Natasha Lyonne and Benjamin Bratt Go Beyond Cat-and-Mouse in ‘Poker Face’ – IndieWire

In the immortal words of Blues Traveler, “The hook brings you back” – and the hook on Rian Johnson’s “Poker Face” is Natasha Lyonne and Benjamin Bratt.

Lyonne plays the charmingly irreverent Charlie Cale (whom he refers to as “The Big Lebowski” rather than “The Russian Doll”) in the “howcatchem” murder mystery born from his conversations with Johnson and executed as a mash-up of their voices. Bratt plays the menacing Cliff LeGrand, who is tasked with hunting down and bringing him back to Sterling Frost (Ron Perlman). Charlie spends the 10-episode series on the run, solving murders across the country while avoiding Cliff’s clutches, only to find himself caught in the crossfire between him and Sterling in the finale.

“I was blown away,” Bratt said of the experience of reading the finale and getting to know her character. “Cliff suddenly became this really unique, bizarre weirdo. Yes, he’s dangerous, and yes, he’s good at his job, but he’s got some odd interests, I’d say.

Bratt and Lyonne sat down together as part of IndieWire’s Spotlight series to chat about their characters, revel in their friendship, and lavish praise on Johnson’s creativity and intelligence. Their favorite scenes included Charlie’s coffee monologue in episode 1, the mosh pie in episode 4, and the ship battle below deck in episode 10.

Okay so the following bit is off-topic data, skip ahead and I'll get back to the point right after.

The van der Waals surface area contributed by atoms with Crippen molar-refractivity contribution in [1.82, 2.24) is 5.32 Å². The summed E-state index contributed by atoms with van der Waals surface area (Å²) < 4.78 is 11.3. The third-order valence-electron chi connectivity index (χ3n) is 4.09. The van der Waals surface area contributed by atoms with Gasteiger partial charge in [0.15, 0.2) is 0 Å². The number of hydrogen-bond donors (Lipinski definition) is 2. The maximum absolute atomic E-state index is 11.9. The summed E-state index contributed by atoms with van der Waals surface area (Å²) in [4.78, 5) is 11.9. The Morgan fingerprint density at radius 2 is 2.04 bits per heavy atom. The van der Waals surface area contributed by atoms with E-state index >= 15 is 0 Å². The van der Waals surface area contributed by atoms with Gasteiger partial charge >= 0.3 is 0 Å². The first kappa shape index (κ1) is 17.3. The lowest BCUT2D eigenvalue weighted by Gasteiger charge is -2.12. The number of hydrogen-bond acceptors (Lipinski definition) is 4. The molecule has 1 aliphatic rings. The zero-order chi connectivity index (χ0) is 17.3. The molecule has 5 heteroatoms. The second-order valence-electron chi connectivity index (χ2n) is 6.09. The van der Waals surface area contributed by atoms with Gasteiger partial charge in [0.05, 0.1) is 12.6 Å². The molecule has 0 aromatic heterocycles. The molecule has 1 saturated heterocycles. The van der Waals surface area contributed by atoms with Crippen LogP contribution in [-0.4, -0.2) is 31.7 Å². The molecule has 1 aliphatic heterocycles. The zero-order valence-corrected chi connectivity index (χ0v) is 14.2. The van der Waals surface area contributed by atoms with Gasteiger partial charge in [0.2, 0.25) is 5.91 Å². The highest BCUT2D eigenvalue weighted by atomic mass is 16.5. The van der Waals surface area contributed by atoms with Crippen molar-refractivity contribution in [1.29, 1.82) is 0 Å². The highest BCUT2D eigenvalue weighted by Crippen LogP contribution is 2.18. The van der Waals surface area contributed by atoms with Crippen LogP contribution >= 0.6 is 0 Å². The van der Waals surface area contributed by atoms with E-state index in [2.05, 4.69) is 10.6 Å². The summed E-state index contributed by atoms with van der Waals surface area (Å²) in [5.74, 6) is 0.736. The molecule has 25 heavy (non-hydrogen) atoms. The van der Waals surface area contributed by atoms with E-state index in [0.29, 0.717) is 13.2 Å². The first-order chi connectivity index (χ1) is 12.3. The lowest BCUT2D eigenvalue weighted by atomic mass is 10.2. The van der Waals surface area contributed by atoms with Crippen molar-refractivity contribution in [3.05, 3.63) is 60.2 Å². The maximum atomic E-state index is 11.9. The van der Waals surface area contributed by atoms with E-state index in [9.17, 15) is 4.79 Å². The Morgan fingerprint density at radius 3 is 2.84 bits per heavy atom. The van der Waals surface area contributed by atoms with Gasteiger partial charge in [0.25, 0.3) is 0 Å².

“Being like a director, a writer, a producer is really helpful because you have a lot more empathy for yourself because you’re ashamed of yourself,” Lyonne said. “Like when the dick ring doesn’t work and it keeps going off and the whole team has to surround you to like, change your dick ring, there’s just a little bit more empathy to the process.”

A standing man and woman approach a third seated man in the back office of a casino;  still from it "poker face'
Natasha Lyonne as Charlie Cale, Benjamin Bratt as Cliff Legrand, Adrien Brody as Sterling Frost Jr. in “Poker Face.”Peacock

Bratt had nothing but praise for Lyonne as both a performer and a person, pointing to his “pattern, his inherent intelligence, his wit, the kind of wry humor” he came to know.

“Rian has a very specific tone, even a cinematic vision of what he wants to accomplish, and he’s pretty definitive about it, I think, always to a pretty spectacular conclusion,” Bratt said. “She put this on a page that’s kind of a happy marriage of this completely unique character and the person I’ve come to love… so now she’s officially a magician.”

In true “Poker Face” fashion, both Charlie and Cliff face unexpected twists in the finale, setting up the upcoming second season and showcasing Johnson’s razor-sharp writing. Every chase requires a murderous antagonist, and Bratt must gradually develop himself over the course of the season, eventually coming up against Charlie.

“At the end of the day, we’re characters who are circumstantially hostile but actually respect each other,” Lyonne said. “I almost felt like there was this honest moment at the end where maybe they really just run away — not like they’re going to romance, but more like, ‘We can get out of this together.’

No detailed spoilers, but that’s not exactly what happens. Charlie and Cliff may not be getting along, but “Poker Face” viewers can’t wait to hook up when the series returns.

Watch the full Awards Spotlight conversation between Bratt and Lyonne in the video above.

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